Now, after more than 12 months of development and intricate fine tuning, Simon’s STK Group is finally ready to reveal what is set to be its most sophisticated venture yet – Japanese fine diner Sushi Room.
If there is one thing we know about Simon Gloftis, it’s that he doesn’t do things by halves. With this in mind, it’s safe to say that our anticipation levels have been high for his fourth James Street venue, Sushi Room. An inside look ahead of the restaurant’s opening has proved that it will transcend the Japanese dining offerings we are accustomed to in Brisbane – but all will be officially revealed on Tuesday June 14, when Sushi Room opens its doors to the public at The Calile Hotel.
The restaurant occupies a new custom-built space in the hotel, taking over tenancies formerly occupied by Scotch & Soda and Museum of Small Things (M.O.S.T) to create the moody 60 seater. Simon has once again worked with Richards & Spence, with the renowned architects taking cues from traditional Japanese design and mid-century pop culture, likening the design to the neo-futuristic style of the 1960s.
Accessed via the lobby of The Calile, Sushi Room will feature bar seating, booths and tables across its monochromatic space, accented by natural stone and timbers, and dressed with revered traditional Japanese Kuriēto ceramics. A custom-built mezzanine level will house an elegant-yet-measured red private bar and dining space, which will seat an intimate eight diners.
From produce selection to the tiniest of fit-out details, every single element of Sushi Room has been carefully considered. A visit to Sushi Room will be an all-encompassing experience geared to delight the senses – there will be a restrained sense of theatre, with the sushi chef as the leading performer.
Richards & Spence have prioritised this theatrical element in the design, using architectural punctuations and cinematic lighting to showcase the chef and the restaurant’s centre stage – a 9.3-m solid Japanese Hinoki timber sushi bar, floating in a pool of black limestone.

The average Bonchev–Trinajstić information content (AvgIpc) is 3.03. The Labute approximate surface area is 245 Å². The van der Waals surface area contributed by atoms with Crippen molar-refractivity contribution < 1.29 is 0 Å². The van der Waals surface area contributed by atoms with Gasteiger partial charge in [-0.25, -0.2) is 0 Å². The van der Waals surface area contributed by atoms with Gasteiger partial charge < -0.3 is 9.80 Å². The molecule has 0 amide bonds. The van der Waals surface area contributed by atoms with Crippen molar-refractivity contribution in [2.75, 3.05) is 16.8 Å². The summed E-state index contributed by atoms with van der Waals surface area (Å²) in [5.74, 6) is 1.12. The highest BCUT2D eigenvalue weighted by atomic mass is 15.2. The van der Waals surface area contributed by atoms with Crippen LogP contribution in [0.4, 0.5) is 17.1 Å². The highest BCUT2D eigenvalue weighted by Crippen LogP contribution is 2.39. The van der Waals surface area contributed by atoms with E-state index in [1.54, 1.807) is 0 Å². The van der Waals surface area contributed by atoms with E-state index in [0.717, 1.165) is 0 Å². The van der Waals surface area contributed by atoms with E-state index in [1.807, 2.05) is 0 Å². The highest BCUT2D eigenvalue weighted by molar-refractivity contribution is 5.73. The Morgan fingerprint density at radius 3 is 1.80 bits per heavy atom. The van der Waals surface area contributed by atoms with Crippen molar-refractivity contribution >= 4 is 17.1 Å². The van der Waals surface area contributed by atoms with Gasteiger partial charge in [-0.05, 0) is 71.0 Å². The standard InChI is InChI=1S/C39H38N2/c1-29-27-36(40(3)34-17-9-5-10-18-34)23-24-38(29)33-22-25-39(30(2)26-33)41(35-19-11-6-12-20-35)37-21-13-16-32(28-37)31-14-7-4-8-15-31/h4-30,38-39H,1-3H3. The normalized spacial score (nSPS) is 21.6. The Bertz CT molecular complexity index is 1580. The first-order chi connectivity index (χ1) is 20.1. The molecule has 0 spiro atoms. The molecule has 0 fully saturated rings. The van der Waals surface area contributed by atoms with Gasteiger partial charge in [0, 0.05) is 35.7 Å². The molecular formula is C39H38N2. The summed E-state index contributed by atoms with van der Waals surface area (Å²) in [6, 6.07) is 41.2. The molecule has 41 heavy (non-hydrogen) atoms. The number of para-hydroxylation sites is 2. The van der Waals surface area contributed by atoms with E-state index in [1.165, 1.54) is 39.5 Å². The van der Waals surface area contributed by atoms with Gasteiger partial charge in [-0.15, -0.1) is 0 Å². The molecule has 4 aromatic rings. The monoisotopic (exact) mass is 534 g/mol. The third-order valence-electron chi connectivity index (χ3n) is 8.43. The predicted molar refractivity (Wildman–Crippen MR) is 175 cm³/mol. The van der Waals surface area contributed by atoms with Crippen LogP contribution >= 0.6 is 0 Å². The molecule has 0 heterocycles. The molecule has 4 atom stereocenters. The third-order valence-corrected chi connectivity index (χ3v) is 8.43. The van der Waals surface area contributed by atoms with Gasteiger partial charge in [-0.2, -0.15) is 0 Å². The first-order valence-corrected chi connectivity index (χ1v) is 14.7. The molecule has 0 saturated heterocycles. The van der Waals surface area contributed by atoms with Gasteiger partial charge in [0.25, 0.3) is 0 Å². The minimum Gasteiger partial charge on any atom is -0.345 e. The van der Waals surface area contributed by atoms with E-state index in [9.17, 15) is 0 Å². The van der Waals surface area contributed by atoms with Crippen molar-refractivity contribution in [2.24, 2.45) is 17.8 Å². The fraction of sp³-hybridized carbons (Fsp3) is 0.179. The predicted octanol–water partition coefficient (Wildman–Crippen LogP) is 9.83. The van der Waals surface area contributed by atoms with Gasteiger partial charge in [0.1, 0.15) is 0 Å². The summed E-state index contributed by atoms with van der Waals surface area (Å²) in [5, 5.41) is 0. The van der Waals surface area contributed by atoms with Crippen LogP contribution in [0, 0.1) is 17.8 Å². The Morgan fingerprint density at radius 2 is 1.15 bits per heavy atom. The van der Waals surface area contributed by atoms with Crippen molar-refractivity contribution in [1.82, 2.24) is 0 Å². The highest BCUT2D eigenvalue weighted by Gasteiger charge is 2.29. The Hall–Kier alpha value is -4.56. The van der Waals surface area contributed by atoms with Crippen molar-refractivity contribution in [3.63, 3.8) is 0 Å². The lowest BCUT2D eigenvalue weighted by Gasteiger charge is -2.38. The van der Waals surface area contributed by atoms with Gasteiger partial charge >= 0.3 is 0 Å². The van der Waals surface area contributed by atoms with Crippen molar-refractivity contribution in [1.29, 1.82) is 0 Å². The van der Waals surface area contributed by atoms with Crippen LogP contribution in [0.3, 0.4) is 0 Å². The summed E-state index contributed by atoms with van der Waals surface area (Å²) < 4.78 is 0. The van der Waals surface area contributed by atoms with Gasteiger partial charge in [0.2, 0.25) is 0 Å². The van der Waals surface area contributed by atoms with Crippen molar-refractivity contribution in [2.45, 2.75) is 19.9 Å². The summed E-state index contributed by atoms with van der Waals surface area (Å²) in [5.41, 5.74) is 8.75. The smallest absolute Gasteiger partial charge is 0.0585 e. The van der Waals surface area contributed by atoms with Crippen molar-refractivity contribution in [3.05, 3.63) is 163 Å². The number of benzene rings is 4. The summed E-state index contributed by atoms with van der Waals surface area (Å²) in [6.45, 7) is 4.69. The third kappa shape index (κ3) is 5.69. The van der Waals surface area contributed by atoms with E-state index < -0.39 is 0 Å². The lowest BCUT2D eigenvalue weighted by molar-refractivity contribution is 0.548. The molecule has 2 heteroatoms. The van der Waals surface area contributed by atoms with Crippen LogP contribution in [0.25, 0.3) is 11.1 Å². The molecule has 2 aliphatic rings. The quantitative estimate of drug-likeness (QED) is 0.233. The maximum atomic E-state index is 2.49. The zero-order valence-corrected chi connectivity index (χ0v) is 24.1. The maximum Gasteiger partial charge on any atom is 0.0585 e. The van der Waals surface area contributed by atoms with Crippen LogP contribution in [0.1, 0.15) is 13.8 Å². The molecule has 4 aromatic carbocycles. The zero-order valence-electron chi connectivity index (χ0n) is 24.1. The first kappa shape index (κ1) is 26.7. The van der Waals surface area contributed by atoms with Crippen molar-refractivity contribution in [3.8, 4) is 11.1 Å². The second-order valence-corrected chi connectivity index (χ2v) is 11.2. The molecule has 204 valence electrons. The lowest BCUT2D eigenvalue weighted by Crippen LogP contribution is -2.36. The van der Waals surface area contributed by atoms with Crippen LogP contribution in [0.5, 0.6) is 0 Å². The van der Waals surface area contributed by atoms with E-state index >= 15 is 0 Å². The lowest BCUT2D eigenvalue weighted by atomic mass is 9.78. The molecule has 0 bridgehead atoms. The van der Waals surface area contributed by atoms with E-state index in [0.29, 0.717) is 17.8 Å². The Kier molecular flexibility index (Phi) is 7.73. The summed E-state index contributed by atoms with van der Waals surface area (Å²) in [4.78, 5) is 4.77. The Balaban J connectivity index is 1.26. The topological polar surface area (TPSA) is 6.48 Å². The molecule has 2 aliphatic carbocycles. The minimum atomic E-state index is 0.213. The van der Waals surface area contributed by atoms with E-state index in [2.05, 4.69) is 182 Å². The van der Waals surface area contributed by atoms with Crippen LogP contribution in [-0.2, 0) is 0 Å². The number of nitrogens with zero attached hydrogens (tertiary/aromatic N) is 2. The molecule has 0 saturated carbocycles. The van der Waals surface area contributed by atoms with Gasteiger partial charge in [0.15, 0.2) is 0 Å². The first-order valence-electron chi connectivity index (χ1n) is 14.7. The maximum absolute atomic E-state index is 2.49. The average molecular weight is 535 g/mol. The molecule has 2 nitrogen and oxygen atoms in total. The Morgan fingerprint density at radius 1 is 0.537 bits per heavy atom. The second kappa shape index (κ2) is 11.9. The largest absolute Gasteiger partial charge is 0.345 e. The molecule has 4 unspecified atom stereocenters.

A traditional and culturally significant timber that is native to Japan and Eastern Asia, the specifically sourced Hinoki wood is renowned for its high quality (it is often used in the construction of temples, palaces and shrines) and coveted for its natural antibacterial and water-resistant qualities, as well as its striking grain pattern and alluring aroma. If you haven’t already realised, no detail (or expense) has been spared in the vision for Sushi Room.
Sushi Room will be truly as its name suggests – a restaurant dedicated to the intricate art of sushi and sashimi preparation. Ex-Kiyomi sous chef Shimpei Raikuni will helm the restaurant as head chef, having worked in the SK kitchen over the past year developing Sushi Room’s refined menu.
Forget the Japanese restaurants you’ve become accustomed to (there is no Kewpie mayo in sight here) – Sushi Room is an elevated experience unlike anything else. There will be no tricks or gimmicks, instead the restaurant will be honing in on the quality of each piece of sushi and sashimi, focusing on exquisite produce and the theatre that is the preparation of traditional Japanese fare.
The fine diner is driven by a predominantly sushi and sashimi-focused menu, showcasing chef Shimpei’s razor-sharp skills and exceptional fresh seafood. A glimpse at the menu highlights the dignified simplicity of Sushi Room – an impressive list of sashimi and nigiri merely lists the seafood and its origin (think Hiramasa kingfish, Tasmanian uni and New Zealand alfonsino), which will be hand selected daily with only the finest and freshest catches making the cut.
Even the rice has been considered – there will be three different temperatures of rice, which the chefs will select according to the style of fish and its fat content to maintain the perfect balance. A clutch of more substantial dishes and sides also grace the menu, including morsels such as caviar toro toro sushi, tempura lobster, Kagoshima sirloin yakimono and ponzu-dressed oysters.
The dishes can be ordered a la carte, as part of the enkai (set) menu, or enjoyed as an 18-course two-hour omakase, where a small group of diners will be sat up at the bar and guided through an intimate gastronomic adventure with chef Shimpei (the produce, of which, will be presented in an intricate treasure chest to diners before the meal commences).
The menu is complemented by an attentively assembled list of Japanese sake pairings and whisky, alongside an extensive globe-spanning wine list. Libations also include a selection of cocktails that take inspiration from traditional Japanese flavours, such as shisho, yuzu and wasabi.Jump to next article